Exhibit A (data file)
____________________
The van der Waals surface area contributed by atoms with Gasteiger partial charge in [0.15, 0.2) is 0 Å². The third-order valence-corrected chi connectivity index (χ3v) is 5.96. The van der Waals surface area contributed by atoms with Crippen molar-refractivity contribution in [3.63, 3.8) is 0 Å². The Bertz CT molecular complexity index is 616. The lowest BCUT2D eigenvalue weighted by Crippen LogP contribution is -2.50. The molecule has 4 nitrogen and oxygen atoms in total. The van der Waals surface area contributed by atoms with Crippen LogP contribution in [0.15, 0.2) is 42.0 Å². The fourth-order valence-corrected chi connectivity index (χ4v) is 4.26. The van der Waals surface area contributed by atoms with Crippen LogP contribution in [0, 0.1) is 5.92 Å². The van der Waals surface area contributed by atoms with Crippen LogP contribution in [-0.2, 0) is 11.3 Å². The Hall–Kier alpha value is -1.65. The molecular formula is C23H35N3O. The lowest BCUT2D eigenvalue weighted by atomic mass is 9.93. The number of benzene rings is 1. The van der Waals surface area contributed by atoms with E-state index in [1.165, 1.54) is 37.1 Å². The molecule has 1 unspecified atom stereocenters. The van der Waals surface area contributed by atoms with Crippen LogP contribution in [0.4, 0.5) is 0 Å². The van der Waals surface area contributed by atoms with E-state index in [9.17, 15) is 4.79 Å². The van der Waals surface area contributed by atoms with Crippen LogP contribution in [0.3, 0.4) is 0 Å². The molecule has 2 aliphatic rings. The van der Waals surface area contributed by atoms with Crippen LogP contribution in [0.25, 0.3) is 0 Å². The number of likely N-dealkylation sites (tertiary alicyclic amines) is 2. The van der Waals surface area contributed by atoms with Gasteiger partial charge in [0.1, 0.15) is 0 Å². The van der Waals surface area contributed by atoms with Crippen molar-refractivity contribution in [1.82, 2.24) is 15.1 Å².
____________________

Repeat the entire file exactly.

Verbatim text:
The van der Waals surface area contributed by atoms with Gasteiger partial charge in [0.15, 0.2) is 0 Å². The third-order valence-corrected chi connectivity index (χ3v) is 5.96. The van der Waals surface area contributed by atoms with Crippen molar-refractivity contribution in [3.63, 3.8) is 0 Å². The Bertz CT molecular complexity index is 616. The lowest BCUT2D eigenvalue weighted by Crippen LogP contribution is -2.50. The molecule has 4 nitrogen and oxygen atoms in total. The van der Waals surface area contributed by atoms with Crippen LogP contribution in [0.15, 0.2) is 42.0 Å². The fourth-order valence-corrected chi connectivity index (χ4v) is 4.26. The van der Waals surface area contributed by atoms with Crippen LogP contribution in [0, 0.1) is 5.92 Å². The van der Waals surface area contributed by atoms with Crippen LogP contribution in [-0.2, 0) is 11.3 Å². The Hall–Kier alpha value is -1.65. The molecular formula is C23H35N3O. The lowest BCUT2D eigenvalue weighted by atomic mass is 9.93. The number of benzene rings is 1. The van der Waals surface area contributed by atoms with E-state index in [1.165, 1.54) is 37.1 Å². The molecule has 1 unspecified atom stereocenters. The van der Waals surface area contributed by atoms with Crippen LogP contribution in [0.4, 0.5) is 0 Å². The van der Waals surface area contributed by atoms with E-state index in [9.17, 15) is 4.79 Å². The van der Waals surface area contributed by atoms with Crippen LogP contribution in [0.3, 0.4) is 0 Å². The molecule has 2 aliphatic rings. The van der Waals surface area contributed by atoms with Crippen LogP contribution in [0.25, 0.3) is 0 Å². The number of likely N-dealkylation sites (tertiary alicyclic amines) is 2. The van der Waals surface area contributed by atoms with Gasteiger partial charge in [0.1, 0.15) is 0 Å². The van der Waals surface area contributed by atoms with Crippen molar-refractivity contribution in [1.82, 2.24) is 15.1 Å².